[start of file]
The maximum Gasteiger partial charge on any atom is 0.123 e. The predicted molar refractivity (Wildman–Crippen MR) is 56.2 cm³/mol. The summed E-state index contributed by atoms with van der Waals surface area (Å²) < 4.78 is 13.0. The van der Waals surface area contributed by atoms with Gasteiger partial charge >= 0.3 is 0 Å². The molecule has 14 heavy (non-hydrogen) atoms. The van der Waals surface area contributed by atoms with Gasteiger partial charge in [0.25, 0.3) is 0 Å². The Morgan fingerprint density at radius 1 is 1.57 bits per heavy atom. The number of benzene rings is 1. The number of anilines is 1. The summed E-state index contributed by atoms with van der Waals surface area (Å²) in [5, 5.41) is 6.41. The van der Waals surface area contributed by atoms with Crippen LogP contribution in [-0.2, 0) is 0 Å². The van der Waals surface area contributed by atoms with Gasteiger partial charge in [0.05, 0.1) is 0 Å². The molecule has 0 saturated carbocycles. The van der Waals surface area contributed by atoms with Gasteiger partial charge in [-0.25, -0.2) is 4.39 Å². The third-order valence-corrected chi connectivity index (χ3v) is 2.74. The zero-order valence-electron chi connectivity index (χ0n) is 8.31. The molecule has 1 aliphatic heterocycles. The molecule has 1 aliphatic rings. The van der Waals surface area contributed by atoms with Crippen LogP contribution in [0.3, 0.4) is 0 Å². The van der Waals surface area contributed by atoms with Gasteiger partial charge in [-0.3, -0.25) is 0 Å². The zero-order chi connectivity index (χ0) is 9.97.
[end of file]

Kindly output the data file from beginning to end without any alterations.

The maximum Gasteiger partial charge on any atom is 0.123 e. The predicted molar refractivity (Wildman–Crippen MR) is 56.2 cm³/mol. The summed E-state index contributed by atoms with van der Waals surface area (Å²) < 4.78 is 13.0. The van der Waals surface area contributed by atoms with Gasteiger partial charge >= 0.3 is 0 Å². The molecule has 14 heavy (non-hydrogen) atoms. The van der Waals surface area contributed by atoms with Gasteiger partial charge in [0.25, 0.3) is 0 Å². The Morgan fingerprint density at radius 1 is 1.57 bits per heavy atom. The number of benzene rings is 1. The number of anilines is 1. The summed E-state index contributed by atoms with van der Waals surface area (Å²) in [5, 5.41) is 6.41. The van der Waals surface area contributed by atoms with Crippen LogP contribution in [-0.2, 0) is 0 Å². The van der Waals surface area contributed by atoms with Gasteiger partial charge in [0.05, 0.1) is 0 Å². The molecule has 0 saturated carbocycles. The van der Waals surface area contributed by atoms with Gasteiger partial charge in [-0.25, -0.2) is 4.39 Å². The third-order valence-corrected chi connectivity index (χ3v) is 2.74. The zero-order valence-electron chi connectivity index (χ0n) is 8.31. The molecule has 1 aliphatic heterocycles. The molecule has 1 aliphatic rings. The van der Waals surface area contributed by atoms with Crippen LogP contribution in [0.3, 0.4) is 0 Å². The van der Waals surface area contributed by atoms with Gasteiger partial charge in [-0.3, -0.25) is 0 Å². The zero-order chi connectivity index (χ0) is 9.97.